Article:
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Rawley In Ireland



Some of the Rawley family moved to Ireland, but this topic is not covered in this excerpt. Another 183 words (13 lines of text) about their life in Ireland is included in all our PDF Extended History products and printed products wherever possible.

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The Great Migration


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The Great Migration



At this time, the shores of the New World beckoned many English families that felt that the social climate in England was oppressive and lacked opportunity for change. Thousands left England at great expense in ships that were overcrowded and full of disease. A great portion of these settlers never survived the journey and even a greater number arrived sick, starving, and without a penny. The survivors, however, were often greeted with greater opportunity than they could have experienced back home. These English settlers made significant contributions to those colonies that would eventually become the United States and Canada. An examination of early immigration records and passenger ship lists revealed that people bearing the name Rawley arrived in North America very early:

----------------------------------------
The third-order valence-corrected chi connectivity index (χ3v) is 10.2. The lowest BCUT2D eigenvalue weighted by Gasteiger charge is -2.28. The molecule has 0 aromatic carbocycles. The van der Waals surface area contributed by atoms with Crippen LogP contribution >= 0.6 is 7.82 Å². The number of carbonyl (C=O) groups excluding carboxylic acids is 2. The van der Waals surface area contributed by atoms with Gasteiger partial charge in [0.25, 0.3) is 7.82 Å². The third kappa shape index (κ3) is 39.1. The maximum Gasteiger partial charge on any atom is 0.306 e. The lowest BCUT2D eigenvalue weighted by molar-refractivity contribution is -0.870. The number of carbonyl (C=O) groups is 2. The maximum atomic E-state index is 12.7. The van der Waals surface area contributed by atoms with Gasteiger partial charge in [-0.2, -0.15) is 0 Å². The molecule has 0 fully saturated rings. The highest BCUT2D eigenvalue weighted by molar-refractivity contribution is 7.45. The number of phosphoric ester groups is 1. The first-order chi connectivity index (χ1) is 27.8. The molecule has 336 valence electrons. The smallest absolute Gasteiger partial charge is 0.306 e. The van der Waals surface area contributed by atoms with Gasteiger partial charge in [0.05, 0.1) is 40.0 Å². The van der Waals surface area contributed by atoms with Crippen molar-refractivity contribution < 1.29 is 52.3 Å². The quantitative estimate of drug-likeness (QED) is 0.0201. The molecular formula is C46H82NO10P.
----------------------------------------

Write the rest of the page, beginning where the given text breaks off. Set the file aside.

Rawley Settlers in United States in the 17th Century

  • Andrew Rawley, who arrived in Virginia in 1623
  • Tho Rawley, who landed in Virginia in 1650
  • Margaret Rawley, who arrived in Maryland in 1663
  • Rachel Rawley, who landed in Maryland in 1675

Rawley Settlers in United States in the 18th Century

  • Richard Rawley, who arrived in Virginia in 1715

Rawley Settlers in United States in the 19th Century

  • John Rawley, who landed in Allegany (Allegheny) County, Pennsylvania in 1852

Rawley Settlers in Australia in the 19th Century

  • Robert Rawley, English convict from Middlesex, who was transported aboard the "Almorah" on April 1817, settling in New South Wales, Australia [3]CITATION[CLOSE]
    State Library of Queensland. (Retrieved 2016, October 27) Almorah voyage to New South Wales, Australia in 1817 with 180 passengers. Retrieved from http://www.convictrecords.com.au/ships/almorah/1817

Rawley Settlers in New Zealand in the 19th Century

  • Walter H. Rawley, aged 20, a labourer, arrived in Wellington, New Zealand aboard the ship "Berar" in 1875

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Contemporary Notables of the name Rawley (post 1700)


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Contemporary Notables of the name Rawley (post 1700)



  • James Rawley (1915-2005), American historian, eponym of The James A. Rawley Prize, an annual book award made by the Organization of American Historians
  • Mojo Rawley (b. 1986), born Dean Muhtadi, a former American football defensive lineman
  • Shane William Rawley (b. 1955), American Major League Baseball player who played from 1978 to 1989